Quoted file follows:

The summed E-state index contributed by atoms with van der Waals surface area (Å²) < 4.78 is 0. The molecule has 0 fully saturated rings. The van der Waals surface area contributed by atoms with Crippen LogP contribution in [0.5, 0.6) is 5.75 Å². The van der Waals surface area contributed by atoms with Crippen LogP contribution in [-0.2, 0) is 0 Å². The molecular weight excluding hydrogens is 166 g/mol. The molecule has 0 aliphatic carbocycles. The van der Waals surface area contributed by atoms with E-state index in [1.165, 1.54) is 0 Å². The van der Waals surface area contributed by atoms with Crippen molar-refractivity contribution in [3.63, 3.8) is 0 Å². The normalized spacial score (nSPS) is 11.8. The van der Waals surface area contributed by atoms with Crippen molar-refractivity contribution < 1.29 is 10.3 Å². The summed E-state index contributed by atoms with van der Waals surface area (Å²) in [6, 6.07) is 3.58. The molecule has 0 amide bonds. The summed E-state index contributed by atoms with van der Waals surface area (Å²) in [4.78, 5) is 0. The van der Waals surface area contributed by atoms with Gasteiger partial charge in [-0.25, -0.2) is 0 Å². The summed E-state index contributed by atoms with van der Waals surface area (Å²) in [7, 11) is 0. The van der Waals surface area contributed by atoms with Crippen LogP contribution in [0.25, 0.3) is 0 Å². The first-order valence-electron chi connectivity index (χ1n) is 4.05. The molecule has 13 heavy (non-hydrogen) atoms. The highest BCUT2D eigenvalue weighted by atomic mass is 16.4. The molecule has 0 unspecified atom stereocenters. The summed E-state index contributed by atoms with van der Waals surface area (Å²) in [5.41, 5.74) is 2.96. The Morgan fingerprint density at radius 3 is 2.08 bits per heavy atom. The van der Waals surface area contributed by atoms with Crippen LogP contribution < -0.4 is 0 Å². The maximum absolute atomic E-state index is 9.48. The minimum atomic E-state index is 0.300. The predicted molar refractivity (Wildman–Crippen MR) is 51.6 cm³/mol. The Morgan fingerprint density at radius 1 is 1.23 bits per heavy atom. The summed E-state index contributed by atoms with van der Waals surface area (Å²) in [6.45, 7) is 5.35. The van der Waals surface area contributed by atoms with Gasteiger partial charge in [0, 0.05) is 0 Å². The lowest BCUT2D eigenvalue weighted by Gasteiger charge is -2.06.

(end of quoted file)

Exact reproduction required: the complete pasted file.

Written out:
The summed E-state index contributed by atoms with van der Waals surface area (Å²) < 4.78 is 0. The molecule has 0 fully saturated rings. The van der Waals surface area contributed by atoms with Crippen LogP contribution in [0.5, 0.6) is 5.75 Å². The van der Waals surface area contributed by atoms with Crippen LogP contribution in [-0.2, 0) is 0 Å². The molecular weight excluding hydrogens is 166 g/mol. The molecule has 0 aliphatic carbocycles. The van der Waals surface area contributed by atoms with E-state index in [1.165, 1.54) is 0 Å². The van der Waals surface area contributed by atoms with Crippen molar-refractivity contribution in [3.63, 3.8) is 0 Å². The normalized spacial score (nSPS) is 11.8. The van der Waals surface area contributed by atoms with Crippen molar-refractivity contribution < 1.29 is 10.3 Å². The summed E-state index contributed by atoms with van der Waals surface area (Å²) in [6, 6.07) is 3.58. The molecule has 0 amide bonds. The summed E-state index contributed by atoms with van der Waals surface area (Å²) in [4.78, 5) is 0. The van der Waals surface area contributed by atoms with Gasteiger partial charge in [-0.25, -0.2) is 0 Å². The summed E-state index contributed by atoms with van der Waals surface area (Å²) in [7, 11) is 0. The van der Waals surface area contributed by atoms with Crippen LogP contribution in [0.25, 0.3) is 0 Å². The first-order valence-electron chi connectivity index (χ1n) is 4.05. The molecule has 13 heavy (non-hydrogen) atoms. The highest BCUT2D eigenvalue weighted by atomic mass is 16.4. The molecule has 0 unspecified atom stereocenters. The summed E-state index contributed by atoms with van der Waals surface area (Å²) in [5.41, 5.74) is 2.96. The Morgan fingerprint density at radius 3 is 2.08 bits per heavy atom. The van der Waals surface area contributed by atoms with Crippen LogP contribution < -0.4 is 0 Å². The maximum absolute atomic E-state index is 9.48. The minimum atomic E-state index is 0.300. The predicted molar refractivity (Wildman–Crippen MR) is 51.6 cm³/mol. The Morgan fingerprint density at radius 1 is 1.23 bits per heavy atom. The summed E-state index contributed by atoms with van der Waals surface area (Å²) in [6.45, 7) is 5.35. The van der Waals surface area contributed by atoms with Gasteiger partial charge in [0, 0.05) is 0 Å². The lowest BCUT2D eigenvalue weighted by Gasteiger charge is -2.06.